NASCAR’s First Bristol Dirt Race With the Next Gen Car Was Messy
Last year’s dirt race kicked up so much dust that drivers couldn’t see. This year, NASCAR had the opposite problem.
The NASCAR Cup Series' first race on dirt in 50 years last spring didn't go perfectly to plan. Despite months of prep work to turn Bristol Motor Speedway into a dirt track, the temporary racing surface turned dusty as it dried, compromising drivers' visibility—and thus safety. This year, despite attempts made to rectify the issue, dust remained a problem, while an entirely new one reared its head on race day: Mud.
Dust served as the opening act for drivers' grapples with the racing surface over the weekend, kicking up during practice in the new Next Gen cars as it did during last year's race. As the race itself had been rescheduled for the evening, however, with a NASCAR official telling The Charlotte Observer that'd prevent the track from drying too much, dust wasn't expected to remain a problem. They were right, but they traded one issue for another.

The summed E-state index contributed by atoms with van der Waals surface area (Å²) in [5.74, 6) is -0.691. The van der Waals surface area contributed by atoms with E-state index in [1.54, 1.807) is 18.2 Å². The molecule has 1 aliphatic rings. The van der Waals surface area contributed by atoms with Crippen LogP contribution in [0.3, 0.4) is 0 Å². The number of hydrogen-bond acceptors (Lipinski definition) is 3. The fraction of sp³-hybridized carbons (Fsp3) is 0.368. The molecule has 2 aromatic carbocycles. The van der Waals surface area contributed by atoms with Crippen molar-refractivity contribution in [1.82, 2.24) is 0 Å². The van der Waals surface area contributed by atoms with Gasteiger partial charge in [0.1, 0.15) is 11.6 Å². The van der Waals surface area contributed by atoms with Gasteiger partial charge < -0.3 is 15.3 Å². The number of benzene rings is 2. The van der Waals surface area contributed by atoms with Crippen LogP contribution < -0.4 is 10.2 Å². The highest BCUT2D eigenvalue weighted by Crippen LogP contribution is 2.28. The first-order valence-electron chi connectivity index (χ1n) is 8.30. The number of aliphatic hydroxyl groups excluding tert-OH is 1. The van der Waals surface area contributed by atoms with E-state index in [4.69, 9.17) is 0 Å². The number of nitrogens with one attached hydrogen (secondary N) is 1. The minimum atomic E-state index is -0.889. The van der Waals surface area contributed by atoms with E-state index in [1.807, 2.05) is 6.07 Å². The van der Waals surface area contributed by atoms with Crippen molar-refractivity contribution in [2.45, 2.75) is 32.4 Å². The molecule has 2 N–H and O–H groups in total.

Come race day, the racing surface was if anything too moist, instead resulting in mud that forced cars to pit as soon as lap 12 with overheating concerns. On lap 13, officials threw a caution, requiring all cars pit to clean their windshields and unclog their radiators. Like last year, with its hasty mid-race tweak to race restarts, NASCAR made it clear that it's yet to find a way to create loose surfaces that hold up to Cup cars.
"The first thing I can tell you is we did a terrible job prepping the track," remarked 2014 Cup Series champion Kevin Harvick after his lap-100 crash, according to Racer. "[It was] full of mud and there was nobody here to pack the track, so we all look like a bunch of bozos coming in to pit because we don't know how to prep the track."
Harvick added that he liked Bristol when it was solid asphalt, but that his complaints would fall on deaf ears. Unfortunately for him, Johnson City Press reports Bristol has already secured another round of dirt racing for next spring. Only then will we know if NASCAR has figured out a way to nail the balance between too dry and too wet—or if it'll simply be chased from the cottage by the family of bears whose porridge it has wasted. I'll let you figure out that metaphor for yourself. Maybe Bob's Red Mill will make it easy on me and sponsor a car for shits and giggles.
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